After pondering this for a long while, I've come to the conclusion that the biggest variable factor is the pressure being developed in the hydraulics.  I do not yet have a pressure gauge installed.  Without a gauge, I am likely stopping the bending process on any given piece at a different pressure than the next.  This difference in pressure is probably responsible for adding much of the variability to the data (bends).  Another factor in play here is that the difference in pressures is most likely causing more or less flexing of the dies (more pressure means more die flex) and this is giving the different bend angles for a given set of stop blocks.
I have an idea for a bending process that may take a lot of the unpredictability out of the process and give consistent results.  I just need to come up with a process that gives predictable results before I start tying to bend $100 parts and have them come out messed up and unusable.  I'm going to be trying this (more testing) in the upcoming week and I'll have an update in a the next blog post. 

4. The CNC Router Vacuum Table - Before I can cut the 10 needed skin flanges for the center section of the main spar, I need to face cut the vacuum table spoil board.  I've measured it, and there is about 0.035" difference between the "high" corner and the "low" corner on the spoil board.  Now that I've got an acceptable cutter to machine off the "unevenness" of the vacuum table, I have to write a G-code program to get this job done.  Here is a pic that shows a section view of how my spoil board is mounted to the vacuum table:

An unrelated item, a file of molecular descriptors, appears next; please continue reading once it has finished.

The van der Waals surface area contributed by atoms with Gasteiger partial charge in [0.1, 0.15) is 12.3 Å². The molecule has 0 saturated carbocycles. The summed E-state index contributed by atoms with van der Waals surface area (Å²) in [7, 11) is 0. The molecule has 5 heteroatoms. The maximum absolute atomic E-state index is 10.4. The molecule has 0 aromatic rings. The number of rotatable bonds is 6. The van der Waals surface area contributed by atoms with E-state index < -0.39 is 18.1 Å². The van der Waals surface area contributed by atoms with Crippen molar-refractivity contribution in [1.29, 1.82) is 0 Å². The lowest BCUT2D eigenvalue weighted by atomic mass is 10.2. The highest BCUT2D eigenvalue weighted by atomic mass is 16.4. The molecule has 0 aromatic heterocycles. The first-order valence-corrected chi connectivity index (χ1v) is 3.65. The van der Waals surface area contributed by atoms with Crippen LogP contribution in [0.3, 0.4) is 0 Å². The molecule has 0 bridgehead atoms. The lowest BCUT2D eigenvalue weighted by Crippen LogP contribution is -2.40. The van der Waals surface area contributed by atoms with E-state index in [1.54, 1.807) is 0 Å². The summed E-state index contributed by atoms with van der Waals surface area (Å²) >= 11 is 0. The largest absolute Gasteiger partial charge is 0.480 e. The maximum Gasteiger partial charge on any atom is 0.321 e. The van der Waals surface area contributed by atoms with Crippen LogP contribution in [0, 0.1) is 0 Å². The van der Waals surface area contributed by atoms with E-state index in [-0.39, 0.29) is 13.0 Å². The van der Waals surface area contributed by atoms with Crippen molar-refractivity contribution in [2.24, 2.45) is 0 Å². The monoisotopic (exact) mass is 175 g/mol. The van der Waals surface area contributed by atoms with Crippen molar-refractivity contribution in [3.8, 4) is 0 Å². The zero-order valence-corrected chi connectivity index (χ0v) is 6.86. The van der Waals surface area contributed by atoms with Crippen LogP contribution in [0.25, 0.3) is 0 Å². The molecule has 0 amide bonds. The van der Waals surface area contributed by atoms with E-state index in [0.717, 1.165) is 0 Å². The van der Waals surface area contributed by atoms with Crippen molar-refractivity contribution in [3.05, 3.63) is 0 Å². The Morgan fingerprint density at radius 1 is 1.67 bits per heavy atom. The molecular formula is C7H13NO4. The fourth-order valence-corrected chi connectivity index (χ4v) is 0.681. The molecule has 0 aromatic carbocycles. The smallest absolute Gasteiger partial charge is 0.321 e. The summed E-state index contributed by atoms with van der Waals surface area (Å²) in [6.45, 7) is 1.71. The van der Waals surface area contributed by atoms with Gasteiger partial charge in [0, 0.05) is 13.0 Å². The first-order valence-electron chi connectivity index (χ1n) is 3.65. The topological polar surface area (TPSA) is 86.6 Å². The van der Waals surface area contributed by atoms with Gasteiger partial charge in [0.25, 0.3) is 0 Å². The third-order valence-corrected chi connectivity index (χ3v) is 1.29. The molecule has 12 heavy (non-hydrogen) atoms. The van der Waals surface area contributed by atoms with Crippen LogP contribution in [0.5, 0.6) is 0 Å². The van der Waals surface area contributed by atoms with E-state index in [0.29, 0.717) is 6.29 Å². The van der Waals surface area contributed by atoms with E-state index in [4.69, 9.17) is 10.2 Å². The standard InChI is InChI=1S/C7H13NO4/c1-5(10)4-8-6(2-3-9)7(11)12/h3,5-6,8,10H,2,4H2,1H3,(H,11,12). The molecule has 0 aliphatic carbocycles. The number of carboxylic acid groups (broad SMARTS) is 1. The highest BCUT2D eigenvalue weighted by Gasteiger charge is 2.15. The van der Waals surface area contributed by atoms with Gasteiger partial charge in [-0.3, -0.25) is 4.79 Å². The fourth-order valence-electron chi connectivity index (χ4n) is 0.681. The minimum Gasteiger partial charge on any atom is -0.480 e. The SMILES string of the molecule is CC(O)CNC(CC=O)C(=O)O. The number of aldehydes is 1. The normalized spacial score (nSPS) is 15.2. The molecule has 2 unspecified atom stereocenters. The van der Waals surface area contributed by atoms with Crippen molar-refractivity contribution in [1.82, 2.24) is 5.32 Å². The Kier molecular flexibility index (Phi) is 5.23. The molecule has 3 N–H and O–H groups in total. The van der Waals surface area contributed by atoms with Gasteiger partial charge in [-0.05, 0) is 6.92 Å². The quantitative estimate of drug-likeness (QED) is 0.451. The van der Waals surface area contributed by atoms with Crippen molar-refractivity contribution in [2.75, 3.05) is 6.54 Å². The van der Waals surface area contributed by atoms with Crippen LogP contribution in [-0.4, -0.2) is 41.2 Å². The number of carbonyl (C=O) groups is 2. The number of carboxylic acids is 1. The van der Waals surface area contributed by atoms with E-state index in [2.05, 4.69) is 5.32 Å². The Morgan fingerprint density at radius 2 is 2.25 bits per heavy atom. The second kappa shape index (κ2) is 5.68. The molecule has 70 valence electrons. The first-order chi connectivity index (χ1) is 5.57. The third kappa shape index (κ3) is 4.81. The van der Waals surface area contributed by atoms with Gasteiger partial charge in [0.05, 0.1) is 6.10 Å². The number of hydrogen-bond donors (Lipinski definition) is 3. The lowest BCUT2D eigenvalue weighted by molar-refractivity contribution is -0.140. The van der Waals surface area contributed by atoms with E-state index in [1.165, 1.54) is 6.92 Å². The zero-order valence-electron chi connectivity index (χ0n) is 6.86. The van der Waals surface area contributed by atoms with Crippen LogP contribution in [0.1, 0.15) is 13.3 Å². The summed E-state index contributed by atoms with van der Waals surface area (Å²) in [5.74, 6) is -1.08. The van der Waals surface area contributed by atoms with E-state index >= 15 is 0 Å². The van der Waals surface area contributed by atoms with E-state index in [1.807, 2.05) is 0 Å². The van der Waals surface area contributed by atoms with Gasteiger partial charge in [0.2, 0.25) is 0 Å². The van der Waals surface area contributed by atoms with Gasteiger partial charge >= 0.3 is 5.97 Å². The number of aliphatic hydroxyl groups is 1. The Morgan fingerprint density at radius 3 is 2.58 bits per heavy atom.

The process of face cutting the top of the spoil board is needed because if the top of the spoil board is not perfectly perpendicular and planar to the spindle, it is more difficult to cut an even distance through a sheet of aluminum laying on top of the spoil board.  When you are trying to profile cut parts, you want the end of the cutter to stick out about 0.010" below the bottom of the sheet that you are cutting out of.  This eventually "spoils" the board (hence the name) and you have to re-face the spoilboard.  So, you can consume most of a sheet of MDF in this process before you need to completely replace it.  I am going to try to accomplish this first face cut in the upcoming week as well.  I'll have an update in the next post.

5. Chicken Run - The kids have inherited a few more chickens recently, and suddenly the chicken coop is not large enough. With 3 girls batting eyelashes and asking for help, what's a dad to do? A new, larger chicken run to attach to the existing coop. So, here is where a few man-hours went recently.
Lucky chickens!

Well, that's all that's happened in the shop over the past two weeks.  I should be getting 2-3 more good slack weeks from the day-job - maybe even a month yet.  I'll be in the shop trying to get this wing spar ready to mount in the jig.  That's the main goal for now and I'll be keeping the focus on this for the time being.  Thanks for stopping by to check on the progress.  I'll plan on another update in two weeks.